In cell biology, the nucleus (pl. nuclei; from Latin or , meaning kernel) is a membrane-enclosed organelle found in eukaryotic cells. Eukaryotes usually have a single nucleus, but a few cell types, such as mammalian red blood cells, have no nuclei, and a few others have many.
Cell nuclei contain most of the cell's genetic material, organized as multiple long linear DNA molecules in complex with a large variety of proteins, such as histones, to form chromosomes. The genes within these chromosomes are the cell's nuclear genome and are structured in such a way to promote cell function. The nucleus maintains the integrity of genes and controls the activities of the cell by regulating gene expression—the nucleus is, therefore, the control center of the cell. The main structures making up the nucleus are the nuclear envelope, a double membrane that encloses the entire organelle and isolates its contents from the cellular cytoplasm, and the nuclear matrix (which includes the nuclear lamina), a network within the nucleus that adds mechanical support, much like the cytoskeleton, which supports the cell as a whole.
Because the nuclear membrane is impermeable to large molecules, nuclear pores are required that regulate nuclear transport of molecules across the envelope. The pores cross both nuclear membranes, providing a channel through which larger molecules must be actively transported by carrier proteins while allowing free movement of small molecules and ions. Movement of large molecules such as proteins and RNA through the pores is required for both gene expression and the maintenance of chromosomes. Although the interior of the nucleus does not contain any membrane-bound sub compartments, its contents are not uniform, and a number of sub-nuclear bodies exist, made up of unique proteins, RNA molecules, and particular parts of the chromosomes. The best-known of these is the nucleolus, which is mainly involved in the assembly of ribosomes. After being produced in the nucleolus, ribosomes are exported to the cytoplasm where they translate mRNA.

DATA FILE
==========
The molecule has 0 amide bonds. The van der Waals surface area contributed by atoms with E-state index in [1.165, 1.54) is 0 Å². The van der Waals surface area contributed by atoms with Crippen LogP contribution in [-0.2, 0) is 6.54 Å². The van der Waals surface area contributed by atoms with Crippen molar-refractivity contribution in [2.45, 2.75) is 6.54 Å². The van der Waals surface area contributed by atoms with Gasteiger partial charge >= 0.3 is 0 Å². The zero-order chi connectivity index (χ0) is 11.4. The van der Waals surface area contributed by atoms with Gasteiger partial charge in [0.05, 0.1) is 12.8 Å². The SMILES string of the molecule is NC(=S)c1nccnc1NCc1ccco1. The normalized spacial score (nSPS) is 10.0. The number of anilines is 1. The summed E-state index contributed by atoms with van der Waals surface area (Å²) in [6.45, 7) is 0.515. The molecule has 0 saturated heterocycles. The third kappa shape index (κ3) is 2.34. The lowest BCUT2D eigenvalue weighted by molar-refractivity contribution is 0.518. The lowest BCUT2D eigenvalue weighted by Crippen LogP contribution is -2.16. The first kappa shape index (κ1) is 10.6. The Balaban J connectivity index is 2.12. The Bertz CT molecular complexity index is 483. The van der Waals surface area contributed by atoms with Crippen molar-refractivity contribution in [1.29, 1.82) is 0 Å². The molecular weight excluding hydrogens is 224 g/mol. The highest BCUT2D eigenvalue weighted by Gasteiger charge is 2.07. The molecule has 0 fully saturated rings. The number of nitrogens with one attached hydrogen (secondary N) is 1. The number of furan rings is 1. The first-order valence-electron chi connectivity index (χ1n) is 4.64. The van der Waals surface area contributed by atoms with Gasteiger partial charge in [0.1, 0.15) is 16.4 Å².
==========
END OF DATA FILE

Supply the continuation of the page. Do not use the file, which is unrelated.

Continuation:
Usage examples of "cell nucleus".
In the middle of almost every cell is a smaller piece called the cell nucleus.
During reproduction, the helices separate, assisted by a special unwinding protein, each synthesizing an identical copy of the other from nucleotide building blocks floating about nearby in the viscous liquid of the cell nucleus.
The axon stretches so far from the cell body that it seems quite reasonable to assume it can no longer maintain active communication throughout its length with the cell nucleus —.
These genes are the mechanism by which information arriving at the cell nucleus is translated into instructions for the later synthesis of key structural proteins - that is, proteins which will eventually be inserted into the synaptic membrane so as to change its structure and shape.
In the place of the removed egg cell nucleus, you insert the nucleus of a somatic cell of the same (or, possibly, an allied) species, and then let nature take its course.
This here is an ordinary cell nucleus, although the number of chromosomes in it is somewhat higher than one would normally expect to find in a bacteria.
He claimed that, while they were essentially similar to earthly bacteria in structure, being based upon proteins, carbohydrates, and lipids, they had no cell nucleus and therefore their manner of propagation was a mystery.
When looking at physical bodies, we should be able to show in exact detail how organisms come to possess a repeating cell structure with identical DNA within each cell nucleus.
But the thing is, if the embryo is successfully brought to term, the result is an exact dupe of the subject who donated the original cell nucleus.